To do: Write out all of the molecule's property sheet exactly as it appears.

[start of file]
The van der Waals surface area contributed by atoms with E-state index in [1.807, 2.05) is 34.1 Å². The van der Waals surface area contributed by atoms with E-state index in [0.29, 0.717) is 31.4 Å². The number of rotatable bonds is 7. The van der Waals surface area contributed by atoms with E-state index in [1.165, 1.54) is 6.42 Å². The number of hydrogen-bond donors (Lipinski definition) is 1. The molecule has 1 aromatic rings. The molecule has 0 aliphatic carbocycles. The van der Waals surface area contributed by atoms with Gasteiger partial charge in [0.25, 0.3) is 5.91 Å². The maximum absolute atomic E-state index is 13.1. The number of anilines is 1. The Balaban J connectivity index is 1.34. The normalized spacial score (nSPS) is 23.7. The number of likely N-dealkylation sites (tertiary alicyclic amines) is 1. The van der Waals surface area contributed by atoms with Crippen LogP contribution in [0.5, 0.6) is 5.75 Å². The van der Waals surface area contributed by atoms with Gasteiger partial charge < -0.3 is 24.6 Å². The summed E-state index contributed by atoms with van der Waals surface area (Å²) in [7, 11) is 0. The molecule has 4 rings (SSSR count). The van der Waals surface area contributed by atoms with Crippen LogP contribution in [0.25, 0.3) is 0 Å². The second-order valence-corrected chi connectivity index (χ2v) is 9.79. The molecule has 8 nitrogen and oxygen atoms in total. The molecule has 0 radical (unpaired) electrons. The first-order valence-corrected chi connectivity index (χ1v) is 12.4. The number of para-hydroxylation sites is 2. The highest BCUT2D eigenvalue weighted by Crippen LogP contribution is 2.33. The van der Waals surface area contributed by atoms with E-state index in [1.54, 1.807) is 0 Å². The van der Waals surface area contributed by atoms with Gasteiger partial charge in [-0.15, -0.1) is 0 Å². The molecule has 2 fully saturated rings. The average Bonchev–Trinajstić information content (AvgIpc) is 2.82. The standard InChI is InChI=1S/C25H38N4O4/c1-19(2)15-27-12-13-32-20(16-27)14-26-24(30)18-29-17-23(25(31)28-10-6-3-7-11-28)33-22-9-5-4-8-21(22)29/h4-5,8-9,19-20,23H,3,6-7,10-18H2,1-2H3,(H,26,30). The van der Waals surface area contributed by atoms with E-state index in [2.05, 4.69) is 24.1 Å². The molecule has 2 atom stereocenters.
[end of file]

The van der Waals surface area contributed by atoms with E-state index in [1.807, 2.05) is 34.1 Å². The van der Waals surface area contributed by atoms with E-state index in [0.29, 0.717) is 31.4 Å². The number of rotatable bonds is 7. The van der Waals surface area contributed by atoms with E-state index in [1.165, 1.54) is 6.42 Å². The number of hydrogen-bond donors (Lipinski definition) is 1. The molecule has 1 aromatic rings. The molecule has 0 aliphatic carbocycles. The van der Waals surface area contributed by atoms with Gasteiger partial charge in [0.25, 0.3) is 5.91 Å². The maximum absolute atomic E-state index is 13.1. The number of anilines is 1. The Balaban J connectivity index is 1.34. The normalized spacial score (nSPS) is 23.7. The number of likely N-dealkylation sites (tertiary alicyclic amines) is 1. The van der Waals surface area contributed by atoms with Crippen LogP contribution in [0.5, 0.6) is 5.75 Å². The van der Waals surface area contributed by atoms with Gasteiger partial charge < -0.3 is 24.6 Å². The summed E-state index contributed by atoms with van der Waals surface area (Å²) in [7, 11) is 0. The molecule has 4 rings (SSSR count). The van der Waals surface area contributed by atoms with Crippen LogP contribution in [0.25, 0.3) is 0 Å². The second-order valence-corrected chi connectivity index (χ2v) is 9.79. The molecule has 8 nitrogen and oxygen atoms in total. The molecule has 0 radical (unpaired) electrons. The first-order valence-corrected chi connectivity index (χ1v) is 12.4. The number of para-hydroxylation sites is 2. The highest BCUT2D eigenvalue weighted by Crippen LogP contribution is 2.33. The van der Waals surface area contributed by atoms with E-state index in [1.54, 1.807) is 0 Å². The van der Waals surface area contributed by atoms with Gasteiger partial charge in [-0.15, -0.1) is 0 Å². The molecule has 2 fully saturated rings. The average Bonchev–Trinajstić information content (AvgIpc) is 2.82. The standard InChI is InChI=1S/C25H38N4O4/c1-19(2)15-27-12-13-32-20(16-27)14-26-24(30)18-29-17-23(25(31)28-10-6-3-7-11-28)33-22-9-5-4-8-21(22)29/h4-5,8-9,19-20,23H,3,6-7,10-18H2,1-2H3,(H,26,30). The van der Waals surface area contributed by atoms with E-state index in [2.05, 4.69) is 24.1 Å². The molecule has 2 atom stereocenters.